White Sox

Manny Machado is not coming to the White Sox, so where do they go from here?

Manny Machado is not coming to the White Sox, so where do they go from here?

GLENDALE, Ariz. — Manny Machado is not coming to the White Sox.

The months of dissecting every social-media post and every non-update update has ended in Machado agreeing a reported 10-year, $300 million deal with the San Diego Padres.

Kenny Williams was shocked. Rick Hahn was "pissed off." And White Sox fans are taking the opportunity to be very, very angry on social media. Barring a surprise splurge on Bryce Harper — who's still on the market but likely to command more than what Machado is reportedly receiving from the Padres — the White Sox active winter will end in nothing but a couple "almosts" on the two biggest free agents, a missed opportunity to add a premium centerpiece to the final stage of the rebuilding process.

OK. So what's next?

It's likely there will be no traditional "Plan B." It won't be as simple as just moving on to the next best free agent in hopes of scoring a consolation prize before Opening Day. These two players offered an opportunity for the White Sox to add someone who would impact the team for years to come, someone who meshed perfectly with the long-term plans on the South Side. While there are still a lot of jobless players out there, there's none who fit the description of Machado and Harper.

But that doesn't mean there never will be again. More opportunities to add that type of player are coming. Next winter's free-agent class is loaded, currently set to feature the likes of Nolan Arenado, Gerrit Cole, Chris Sale, Xander Bogaerts, Anthony Rendon, J.D. Martinez, Paul Goldschmidt, Justin Verlander, Josh Donaldson, Madison Bumgarner, Didi Gregorius and Marcell Ozuna. Yes, there's been chatter about some of the biggest names on that list potentially inking extensions that would allow them to avoid the same kind of drawn-out free agency that Machado and Harper have gone through this offseason. But there will still be a lot of All Stars available, including some of the best players in baseball.

Hahn talked earlier this offseason about the decisions of Machado and Harper holding no bearing on the team's continued aggressiveness in future offseasons. But without either, you'd have to think that the White Sox would be especially hungry for another opportunity to add a premium talent into the fold. And it could be an easier sell, too, with the team a year closer to contention.

The trade market, too, could provide avenues to adding this type of player in the future. The White Sox farm system is loaded, and there's no way all of their highly rated prospects will fit on a major league roster, especially at certain positions. That's not to say they'll all pan out and there will be a backlog of All-Star caliber players at Triple-A Charlotte. But Hahn could deal from an area of depth to acquire the kind of player he was pursuing this offseason. With so many teams across baseball interested in stockpiling minor league talent, the day could come where the White Sox are able to offer attractive prospect packages that would have no negative impact on the major league roster in exchange for one of the game's top talents.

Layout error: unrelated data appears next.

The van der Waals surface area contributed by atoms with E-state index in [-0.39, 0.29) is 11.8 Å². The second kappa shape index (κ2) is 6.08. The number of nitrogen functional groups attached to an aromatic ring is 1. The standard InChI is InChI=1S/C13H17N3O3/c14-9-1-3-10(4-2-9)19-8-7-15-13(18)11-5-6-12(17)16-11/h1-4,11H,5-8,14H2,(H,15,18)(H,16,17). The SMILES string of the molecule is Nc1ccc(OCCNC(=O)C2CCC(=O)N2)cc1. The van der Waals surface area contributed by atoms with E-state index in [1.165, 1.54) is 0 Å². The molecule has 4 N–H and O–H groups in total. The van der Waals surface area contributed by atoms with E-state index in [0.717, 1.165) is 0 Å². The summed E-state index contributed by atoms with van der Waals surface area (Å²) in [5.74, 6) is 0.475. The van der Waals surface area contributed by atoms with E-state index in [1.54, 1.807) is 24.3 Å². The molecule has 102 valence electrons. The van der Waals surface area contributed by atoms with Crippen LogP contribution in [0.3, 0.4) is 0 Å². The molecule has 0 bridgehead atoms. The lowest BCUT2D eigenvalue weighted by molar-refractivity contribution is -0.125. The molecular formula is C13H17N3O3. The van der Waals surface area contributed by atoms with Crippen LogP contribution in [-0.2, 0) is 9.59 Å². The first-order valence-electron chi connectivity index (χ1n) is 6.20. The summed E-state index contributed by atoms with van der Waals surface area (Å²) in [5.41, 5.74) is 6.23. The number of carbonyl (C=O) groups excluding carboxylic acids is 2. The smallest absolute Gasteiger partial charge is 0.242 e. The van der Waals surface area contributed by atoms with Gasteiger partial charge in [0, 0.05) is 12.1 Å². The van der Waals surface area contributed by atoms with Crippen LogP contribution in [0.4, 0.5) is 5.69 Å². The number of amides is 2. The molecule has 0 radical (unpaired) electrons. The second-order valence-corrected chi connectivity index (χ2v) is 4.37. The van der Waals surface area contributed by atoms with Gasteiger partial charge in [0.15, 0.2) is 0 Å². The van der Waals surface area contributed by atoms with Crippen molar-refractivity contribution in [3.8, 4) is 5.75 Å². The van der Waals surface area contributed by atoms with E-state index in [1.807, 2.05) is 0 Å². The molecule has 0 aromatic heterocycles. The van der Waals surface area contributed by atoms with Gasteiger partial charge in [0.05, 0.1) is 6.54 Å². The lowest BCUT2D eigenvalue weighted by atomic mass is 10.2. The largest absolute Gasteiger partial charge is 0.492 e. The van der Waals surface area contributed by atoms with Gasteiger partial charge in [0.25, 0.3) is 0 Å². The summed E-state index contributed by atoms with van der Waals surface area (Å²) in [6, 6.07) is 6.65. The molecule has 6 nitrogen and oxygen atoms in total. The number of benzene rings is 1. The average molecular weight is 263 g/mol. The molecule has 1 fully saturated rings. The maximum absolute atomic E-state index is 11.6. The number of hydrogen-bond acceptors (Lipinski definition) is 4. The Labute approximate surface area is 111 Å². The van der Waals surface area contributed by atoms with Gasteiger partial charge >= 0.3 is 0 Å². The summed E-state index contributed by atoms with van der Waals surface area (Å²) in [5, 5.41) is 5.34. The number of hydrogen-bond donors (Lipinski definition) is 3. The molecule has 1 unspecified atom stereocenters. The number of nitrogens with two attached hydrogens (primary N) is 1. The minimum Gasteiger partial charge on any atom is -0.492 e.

"Certainly anything that happened here over the last few months or certainly over the last few hours is not going to deter us from continuing to be aggressive at the top of the market," Hahn said. "We're not going to convert on them all. I wish we converted on this one, but it's not going to stop us from continuing to try."

But the biggest point here is that the broad answer to "where do the White Sox go after missing out on Manny Machado?" is: the same place they were going before.

As nice as it would have been, as impactful as it would have been for Machado to spend the better part of the next decade in black pinstripes, his decision to head to San Diego does nothing to change the course of the White Sox rebuild. The future-focused plans that were the centerpiece of the team's pitch to Machado remain intact and remain strong. The future remains bright.

Want a premium talent added to the White Sox roster? There's one coming in April in the form of Eloy Jimenez, the No. 3 prospect in the game who's expected to be a fixture in the middle of the White Sox lineup for a long time. Not long after he arrives, Dylan Cease will make his way to Chicago. Then Luis Robert and Nick Madrigal. Michael Kopech will be back in the starting rotation in 2020. Dane Dunning will join him.

Would Machado have cranked up the brightness on that future? Yes, of course. But his absence from those plans doesn't leave the White Sox without hope for the future. Quite the contrary.

"I know right now the trajectory remains good with or without any individual addition," Hahn said. "We’re going to be better Opening Day than we were at the end of last season. We will be better at the end of this season than we will be on Opening Day. The trajectory continues to point upward and we’re going to continue to be aggressive in the future to add players like this."

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Lucas Giolito: Playing games in empty stadiums 'not the most enjoyable experience'

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USA TODAY

Lucas Giolito: Playing games in empty stadiums 'not the most enjoyable experience'

One of the many possibilities being discussed as baseball tries to figure out what the 2020 season could end up looking like? Playing games without fans present.

Obviously, no one would consider that the ideal scenario. But as uncertainty reigns during the global COVID-19 pandemic, any baseball might be preferable to no baseball at all, and if playing games in empty stadiums makes that a possibility, it’s under consideration as a potential outcome.

Chalk up Lucas Giolito as someone who wouldn’t find that scenario all that appealing. But also count him as someone who’d stomach it if it meant getting back on the field.

"That's definitely not the most enjoyable experience for a player,” Giolito said during a Tuesday conference call. “For me, personally, I really love to feed off the crowd's energy, whether that's at home and everyone's rooting for me or if we're on the road and I want to shut all the other fans up.

“I like that part of the game. I think it's a big part of the game. The more fans that are packed into a stadium, the more exciting a game can be, the more it adds to it.